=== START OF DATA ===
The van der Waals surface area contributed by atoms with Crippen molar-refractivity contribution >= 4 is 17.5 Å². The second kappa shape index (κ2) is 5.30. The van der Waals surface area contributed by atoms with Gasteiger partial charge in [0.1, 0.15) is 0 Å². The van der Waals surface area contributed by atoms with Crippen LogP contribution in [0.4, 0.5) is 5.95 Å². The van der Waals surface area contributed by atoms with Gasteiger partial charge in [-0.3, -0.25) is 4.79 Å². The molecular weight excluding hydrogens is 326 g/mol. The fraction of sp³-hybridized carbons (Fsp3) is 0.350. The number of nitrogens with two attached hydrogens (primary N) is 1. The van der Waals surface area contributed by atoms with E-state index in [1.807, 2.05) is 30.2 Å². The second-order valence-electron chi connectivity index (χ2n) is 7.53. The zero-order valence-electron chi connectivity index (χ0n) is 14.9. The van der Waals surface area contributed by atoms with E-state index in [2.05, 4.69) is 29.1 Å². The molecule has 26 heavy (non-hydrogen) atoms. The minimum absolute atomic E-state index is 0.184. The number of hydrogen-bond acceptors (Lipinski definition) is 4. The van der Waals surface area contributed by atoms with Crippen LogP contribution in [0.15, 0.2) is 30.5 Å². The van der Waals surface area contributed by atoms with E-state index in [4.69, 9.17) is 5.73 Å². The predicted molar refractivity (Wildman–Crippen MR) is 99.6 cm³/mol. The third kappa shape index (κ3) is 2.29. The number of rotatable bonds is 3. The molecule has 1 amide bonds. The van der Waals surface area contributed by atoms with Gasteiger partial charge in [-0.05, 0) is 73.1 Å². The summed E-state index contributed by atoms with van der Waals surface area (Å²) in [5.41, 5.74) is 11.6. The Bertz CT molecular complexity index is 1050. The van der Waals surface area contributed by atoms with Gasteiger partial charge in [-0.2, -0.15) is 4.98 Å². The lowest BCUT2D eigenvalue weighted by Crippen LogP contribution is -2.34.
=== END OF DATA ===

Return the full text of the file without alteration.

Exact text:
The van der Waals surface area contributed by atoms with Crippen molar-refractivity contribution >= 4 is 17.5 Å². The second kappa shape index (κ2) is 5.30. The van der Waals surface area contributed by atoms with Gasteiger partial charge in [0.1, 0.15) is 0 Å². The van der Waals surface area contributed by atoms with Crippen LogP contribution in [0.4, 0.5) is 5.95 Å². The van der Waals surface area contributed by atoms with Gasteiger partial charge in [-0.3, -0.25) is 4.79 Å². The molecular weight excluding hydrogens is 326 g/mol. The fraction of sp³-hybridized carbons (Fsp3) is 0.350. The number of nitrogens with two attached hydrogens (primary N) is 1. The van der Waals surface area contributed by atoms with E-state index in [1.807, 2.05) is 30.2 Å². The second-order valence-electron chi connectivity index (χ2n) is 7.53. The zero-order valence-electron chi connectivity index (χ0n) is 14.9. The van der Waals surface area contributed by atoms with E-state index in [2.05, 4.69) is 29.1 Å². The molecule has 26 heavy (non-hydrogen) atoms. The minimum absolute atomic E-state index is 0.184. The number of hydrogen-bond acceptors (Lipinski definition) is 4. The van der Waals surface area contributed by atoms with Crippen LogP contribution in [0.15, 0.2) is 30.5 Å². The van der Waals surface area contributed by atoms with E-state index in [4.69, 9.17) is 5.73 Å². The predicted molar refractivity (Wildman–Crippen MR) is 99.6 cm³/mol. The third kappa shape index (κ3) is 2.29. The number of rotatable bonds is 3. The molecule has 1 amide bonds. The van der Waals surface area contributed by atoms with Gasteiger partial charge in [-0.05, 0) is 73.1 Å². The summed E-state index contributed by atoms with van der Waals surface area (Å²) in [5.41, 5.74) is 11.6. The Bertz CT molecular complexity index is 1050. The van der Waals surface area contributed by atoms with Gasteiger partial charge in [-0.2, -0.15) is 4.98 Å². The lowest BCUT2D eigenvalue weighted by Crippen LogP contribution is -2.34.